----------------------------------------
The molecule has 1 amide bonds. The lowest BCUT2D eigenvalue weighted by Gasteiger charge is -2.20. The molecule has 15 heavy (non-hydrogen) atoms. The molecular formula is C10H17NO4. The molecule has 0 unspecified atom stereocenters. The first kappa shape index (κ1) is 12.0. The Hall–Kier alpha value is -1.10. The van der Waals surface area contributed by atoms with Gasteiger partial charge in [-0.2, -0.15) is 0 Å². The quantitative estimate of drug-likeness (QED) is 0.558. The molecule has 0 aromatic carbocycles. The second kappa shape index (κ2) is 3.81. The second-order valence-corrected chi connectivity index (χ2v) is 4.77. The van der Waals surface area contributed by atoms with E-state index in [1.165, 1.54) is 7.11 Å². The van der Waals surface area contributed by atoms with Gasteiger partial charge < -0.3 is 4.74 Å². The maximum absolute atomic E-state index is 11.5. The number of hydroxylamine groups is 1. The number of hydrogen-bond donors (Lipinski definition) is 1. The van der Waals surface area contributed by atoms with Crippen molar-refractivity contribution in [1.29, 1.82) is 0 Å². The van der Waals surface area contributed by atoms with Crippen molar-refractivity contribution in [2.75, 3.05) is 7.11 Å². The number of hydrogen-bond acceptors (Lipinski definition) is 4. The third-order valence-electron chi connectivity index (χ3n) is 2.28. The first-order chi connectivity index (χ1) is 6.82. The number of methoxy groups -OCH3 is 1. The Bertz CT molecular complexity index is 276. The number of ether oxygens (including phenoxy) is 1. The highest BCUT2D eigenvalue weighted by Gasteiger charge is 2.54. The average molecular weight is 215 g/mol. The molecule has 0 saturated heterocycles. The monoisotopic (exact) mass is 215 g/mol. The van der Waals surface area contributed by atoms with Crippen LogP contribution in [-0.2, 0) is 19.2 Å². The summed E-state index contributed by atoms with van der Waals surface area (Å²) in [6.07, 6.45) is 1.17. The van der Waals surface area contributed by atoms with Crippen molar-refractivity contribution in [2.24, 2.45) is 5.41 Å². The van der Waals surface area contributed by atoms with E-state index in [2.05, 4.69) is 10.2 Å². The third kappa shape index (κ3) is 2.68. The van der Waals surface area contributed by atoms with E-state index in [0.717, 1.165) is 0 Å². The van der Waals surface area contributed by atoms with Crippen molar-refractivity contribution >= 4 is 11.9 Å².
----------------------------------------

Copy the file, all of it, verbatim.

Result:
The molecule has 1 amide bonds. The lowest BCUT2D eigenvalue weighted by Gasteiger charge is -2.20. The molecule has 15 heavy (non-hydrogen) atoms. The molecular formula is C10H17NO4. The molecule has 0 unspecified atom stereocenters. The first kappa shape index (κ1) is 12.0. The Hall–Kier alpha value is -1.10. The van der Waals surface area contributed by atoms with Gasteiger partial charge in [-0.2, -0.15) is 0 Å². The quantitative estimate of drug-likeness (QED) is 0.558. The molecule has 0 aromatic carbocycles. The second kappa shape index (κ2) is 3.81. The second-order valence-corrected chi connectivity index (χ2v) is 4.77. The van der Waals surface area contributed by atoms with E-state index in [1.165, 1.54) is 7.11 Å². The van der Waals surface area contributed by atoms with Gasteiger partial charge < -0.3 is 4.74 Å². The maximum absolute atomic E-state index is 11.5. The number of hydroxylamine groups is 1. The number of hydrogen-bond donors (Lipinski definition) is 1. The van der Waals surface area contributed by atoms with Crippen molar-refractivity contribution in [1.29, 1.82) is 0 Å². The van der Waals surface area contributed by atoms with Crippen molar-refractivity contribution in [2.75, 3.05) is 7.11 Å². The number of hydrogen-bond acceptors (Lipinski definition) is 4. The third-order valence-electron chi connectivity index (χ3n) is 2.28. The first-order chi connectivity index (χ1) is 6.82. The number of methoxy groups -OCH3 is 1. The Bertz CT molecular complexity index is 276. The number of ether oxygens (including phenoxy) is 1. The highest BCUT2D eigenvalue weighted by Gasteiger charge is 2.54. The average molecular weight is 215 g/mol. The molecule has 0 saturated heterocycles. The monoisotopic (exact) mass is 215 g/mol. The van der Waals surface area contributed by atoms with Crippen LogP contribution in [-0.2, 0) is 19.2 Å². The summed E-state index contributed by atoms with van der Waals surface area (Å²) in [6.07, 6.45) is 1.17. The van der Waals surface area contributed by atoms with Crippen molar-refractivity contribution in [2.24, 2.45) is 5.41 Å². The van der Waals surface area contributed by atoms with E-state index in [2.05, 4.69) is 10.2 Å². The third kappa shape index (κ3) is 2.68. The van der Waals surface area contributed by atoms with E-state index in [0.717, 1.165) is 0 Å². The van der Waals surface area contributed by atoms with Crippen molar-refractivity contribution >= 4 is 11.9 Å².